A lot or a little?
The parents' guide to what's in this movie.
What parents need to know
Parents need to know that Solo is a Spanish film with English subtitles based on the true story of a lone surfer who fell down a steep dune on an isolated Canary Island beach and dropped into the ocean, breaking his hip and tearing his hand open. Some blood is seen from the accident, but the film focuses on his efforts to survive as he fights off thirst, pain, and hungry seagulls. Language includes "f--k," "s--t," "bitch," and "t-ts." Adults drink a lot of alcohol. A man picks a fight with his ex-girlfriend's new man.
What's the story?
SOLO is based on the true story of Alvaro Vizcaino (Alain Hernandez), a Spanish surfer who dropped from a cliff into rocky waters and broke his hip, among other injuries, in 2014. The night before the accident, he learns that his closest friend and surfing buddy has fallen in love and is moving to Canada. Alvaro's response is selfish and childish. He's had too much to drink, and when he sees his ex-girlfriend with another man, he starts a fight. In the morning, he wakes up hungover in his Jeep on a dune overlooking the ocean, where his fateful accident occurs. After the fall, isolated on a remote beach, he's in pain, dehydrated, and cold. He slips in and out of hallucination, reliving regrettable moments in his life. He conveys his understanding that there are many people he's hurt and many to whom he owes apologies, including his friend, his parents, a sister, and an ex-lover.
Is it any good?
Solo, which means "alone" in Spanish, brims over with compelling photography, but the tribulations of a selfish man realizing his shortcomings as he faces death may not interest most teens. Like Robert Redford in All is Lost, Hernandez portrays someone stripped down to human fundamentals and survival instincts, giving a remarkable performance as a man battling pain, impending death, and inner demons all at once. This is definitely not for everyone, and it leaves open the big question -- does he live a better, more generous life after the accident?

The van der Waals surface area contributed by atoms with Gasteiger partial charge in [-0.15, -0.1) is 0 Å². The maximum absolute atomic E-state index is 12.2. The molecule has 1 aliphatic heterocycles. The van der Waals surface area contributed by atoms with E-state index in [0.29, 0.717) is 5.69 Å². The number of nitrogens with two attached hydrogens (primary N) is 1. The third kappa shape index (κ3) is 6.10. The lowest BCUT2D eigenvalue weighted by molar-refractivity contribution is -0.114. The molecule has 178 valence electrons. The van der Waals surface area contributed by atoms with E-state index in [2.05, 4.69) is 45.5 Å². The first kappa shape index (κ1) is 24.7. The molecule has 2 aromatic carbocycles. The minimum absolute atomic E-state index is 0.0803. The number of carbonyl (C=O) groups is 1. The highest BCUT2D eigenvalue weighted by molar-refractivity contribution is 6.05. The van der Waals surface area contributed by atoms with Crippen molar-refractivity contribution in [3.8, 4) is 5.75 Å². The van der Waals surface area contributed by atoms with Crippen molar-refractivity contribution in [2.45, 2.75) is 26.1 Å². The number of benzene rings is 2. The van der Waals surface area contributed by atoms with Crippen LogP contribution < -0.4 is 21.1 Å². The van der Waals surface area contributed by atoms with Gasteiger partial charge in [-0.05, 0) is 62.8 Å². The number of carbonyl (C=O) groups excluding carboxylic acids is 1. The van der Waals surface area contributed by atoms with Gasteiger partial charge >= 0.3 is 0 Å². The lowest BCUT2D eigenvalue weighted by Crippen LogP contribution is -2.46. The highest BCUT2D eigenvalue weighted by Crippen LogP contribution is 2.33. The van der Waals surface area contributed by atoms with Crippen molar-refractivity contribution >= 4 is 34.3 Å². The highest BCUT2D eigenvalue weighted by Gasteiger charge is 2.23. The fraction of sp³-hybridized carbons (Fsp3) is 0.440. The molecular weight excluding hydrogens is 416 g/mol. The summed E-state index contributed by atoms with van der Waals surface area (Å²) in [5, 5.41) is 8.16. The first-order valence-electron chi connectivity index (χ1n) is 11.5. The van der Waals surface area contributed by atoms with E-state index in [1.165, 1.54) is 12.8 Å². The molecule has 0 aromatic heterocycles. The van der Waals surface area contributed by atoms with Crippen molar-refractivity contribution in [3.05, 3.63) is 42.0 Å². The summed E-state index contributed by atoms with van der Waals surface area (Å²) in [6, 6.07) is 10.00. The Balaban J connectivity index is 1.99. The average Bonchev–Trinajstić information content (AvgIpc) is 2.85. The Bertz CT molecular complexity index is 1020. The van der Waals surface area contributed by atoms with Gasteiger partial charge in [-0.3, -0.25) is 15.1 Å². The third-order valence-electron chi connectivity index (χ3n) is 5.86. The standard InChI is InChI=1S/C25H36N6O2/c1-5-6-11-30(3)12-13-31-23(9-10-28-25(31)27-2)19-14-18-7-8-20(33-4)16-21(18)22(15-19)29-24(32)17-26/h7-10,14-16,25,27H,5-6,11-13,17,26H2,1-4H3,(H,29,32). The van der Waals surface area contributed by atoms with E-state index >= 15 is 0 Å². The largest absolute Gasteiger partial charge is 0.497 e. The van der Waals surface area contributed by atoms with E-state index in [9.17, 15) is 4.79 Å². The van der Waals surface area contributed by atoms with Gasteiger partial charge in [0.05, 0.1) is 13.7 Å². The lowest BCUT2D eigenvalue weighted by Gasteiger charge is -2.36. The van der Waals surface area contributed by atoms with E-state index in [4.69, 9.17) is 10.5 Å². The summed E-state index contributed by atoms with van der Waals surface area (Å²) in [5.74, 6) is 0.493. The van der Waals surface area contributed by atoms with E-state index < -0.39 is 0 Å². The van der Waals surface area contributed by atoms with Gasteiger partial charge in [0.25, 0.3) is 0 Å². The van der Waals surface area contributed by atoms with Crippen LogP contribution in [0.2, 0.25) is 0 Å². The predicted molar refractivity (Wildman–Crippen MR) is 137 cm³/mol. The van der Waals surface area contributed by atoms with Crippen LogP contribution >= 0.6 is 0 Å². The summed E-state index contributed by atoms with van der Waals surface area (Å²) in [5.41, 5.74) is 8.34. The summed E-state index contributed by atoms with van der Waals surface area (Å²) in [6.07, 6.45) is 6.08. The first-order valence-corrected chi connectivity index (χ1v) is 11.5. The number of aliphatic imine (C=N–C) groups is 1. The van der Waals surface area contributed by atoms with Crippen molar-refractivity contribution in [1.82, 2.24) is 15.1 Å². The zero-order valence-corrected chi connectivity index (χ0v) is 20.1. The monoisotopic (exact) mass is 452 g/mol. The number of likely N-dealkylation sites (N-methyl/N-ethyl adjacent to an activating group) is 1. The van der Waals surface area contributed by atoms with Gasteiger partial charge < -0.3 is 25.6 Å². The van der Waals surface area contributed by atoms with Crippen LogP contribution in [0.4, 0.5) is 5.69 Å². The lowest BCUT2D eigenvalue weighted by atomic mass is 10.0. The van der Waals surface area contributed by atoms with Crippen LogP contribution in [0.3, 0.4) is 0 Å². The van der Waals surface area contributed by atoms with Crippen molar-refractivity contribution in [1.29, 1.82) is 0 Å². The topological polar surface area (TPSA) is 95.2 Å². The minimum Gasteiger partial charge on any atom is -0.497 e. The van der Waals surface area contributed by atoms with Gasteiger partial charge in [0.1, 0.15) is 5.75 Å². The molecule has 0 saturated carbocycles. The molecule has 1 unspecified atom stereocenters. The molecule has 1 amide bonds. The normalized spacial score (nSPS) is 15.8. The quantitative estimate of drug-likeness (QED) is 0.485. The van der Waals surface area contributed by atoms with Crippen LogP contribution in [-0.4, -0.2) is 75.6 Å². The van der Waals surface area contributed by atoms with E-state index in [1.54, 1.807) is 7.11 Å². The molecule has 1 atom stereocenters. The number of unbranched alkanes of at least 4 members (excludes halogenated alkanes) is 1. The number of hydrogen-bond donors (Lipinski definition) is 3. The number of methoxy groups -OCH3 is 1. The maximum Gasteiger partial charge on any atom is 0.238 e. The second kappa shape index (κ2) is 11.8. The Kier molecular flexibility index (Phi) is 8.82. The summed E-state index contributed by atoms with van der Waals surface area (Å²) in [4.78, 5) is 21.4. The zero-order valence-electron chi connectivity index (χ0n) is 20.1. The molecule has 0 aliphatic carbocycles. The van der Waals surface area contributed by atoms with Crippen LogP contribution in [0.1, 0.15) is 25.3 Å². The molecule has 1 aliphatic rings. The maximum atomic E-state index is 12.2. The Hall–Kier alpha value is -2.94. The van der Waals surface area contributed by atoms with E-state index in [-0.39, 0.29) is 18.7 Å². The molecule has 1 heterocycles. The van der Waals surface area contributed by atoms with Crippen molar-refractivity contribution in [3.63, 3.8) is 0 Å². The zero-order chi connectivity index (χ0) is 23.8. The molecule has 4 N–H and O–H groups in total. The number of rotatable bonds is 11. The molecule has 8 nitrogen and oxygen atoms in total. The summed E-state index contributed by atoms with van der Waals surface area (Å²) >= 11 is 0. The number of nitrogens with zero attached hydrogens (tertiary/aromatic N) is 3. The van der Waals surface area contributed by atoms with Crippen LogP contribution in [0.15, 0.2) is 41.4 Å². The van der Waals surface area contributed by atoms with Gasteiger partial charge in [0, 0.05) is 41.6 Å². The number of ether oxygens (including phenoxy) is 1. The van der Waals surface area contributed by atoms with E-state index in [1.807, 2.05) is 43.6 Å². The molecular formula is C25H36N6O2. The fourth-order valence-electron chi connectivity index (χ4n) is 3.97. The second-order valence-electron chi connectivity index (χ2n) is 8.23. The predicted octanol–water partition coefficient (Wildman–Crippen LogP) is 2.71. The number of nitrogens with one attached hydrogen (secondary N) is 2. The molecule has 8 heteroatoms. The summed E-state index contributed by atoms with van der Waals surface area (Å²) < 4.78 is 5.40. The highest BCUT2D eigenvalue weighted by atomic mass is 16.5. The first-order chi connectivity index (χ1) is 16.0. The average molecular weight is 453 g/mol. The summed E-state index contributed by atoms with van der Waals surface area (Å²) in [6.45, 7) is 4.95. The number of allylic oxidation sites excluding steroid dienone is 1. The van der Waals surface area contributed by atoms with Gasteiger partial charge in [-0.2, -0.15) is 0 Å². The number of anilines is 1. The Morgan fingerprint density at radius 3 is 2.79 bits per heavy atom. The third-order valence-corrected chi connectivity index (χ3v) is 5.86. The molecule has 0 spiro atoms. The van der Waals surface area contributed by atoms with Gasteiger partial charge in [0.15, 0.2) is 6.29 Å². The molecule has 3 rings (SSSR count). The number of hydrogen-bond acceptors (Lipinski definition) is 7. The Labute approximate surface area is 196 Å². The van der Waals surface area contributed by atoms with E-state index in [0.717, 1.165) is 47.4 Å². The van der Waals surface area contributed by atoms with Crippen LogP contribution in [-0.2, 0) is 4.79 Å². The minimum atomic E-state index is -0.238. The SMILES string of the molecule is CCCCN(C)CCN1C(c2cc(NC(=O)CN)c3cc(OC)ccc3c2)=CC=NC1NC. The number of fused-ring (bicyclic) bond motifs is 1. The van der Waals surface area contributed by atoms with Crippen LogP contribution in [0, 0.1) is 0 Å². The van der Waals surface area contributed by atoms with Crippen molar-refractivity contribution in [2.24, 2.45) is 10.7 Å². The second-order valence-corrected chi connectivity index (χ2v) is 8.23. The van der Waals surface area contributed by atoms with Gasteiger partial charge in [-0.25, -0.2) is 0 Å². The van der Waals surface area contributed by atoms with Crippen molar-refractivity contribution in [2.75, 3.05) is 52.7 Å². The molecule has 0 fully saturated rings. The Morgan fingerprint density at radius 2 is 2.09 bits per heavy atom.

Talk to your kids about ...
Families can talk about the lessons Alvaro learned as he reviewed his mistakes and flaws while trying to survive. Does Solo suggest that he's going to try to live his life differently now?
Why do you think Alvaro berates himself for being arrogant and stingy with his love? Do you think stress and emergencies can sometimes make a person better or stronger? How?
Do you agree that you can have either freedom or love but not both? Why?
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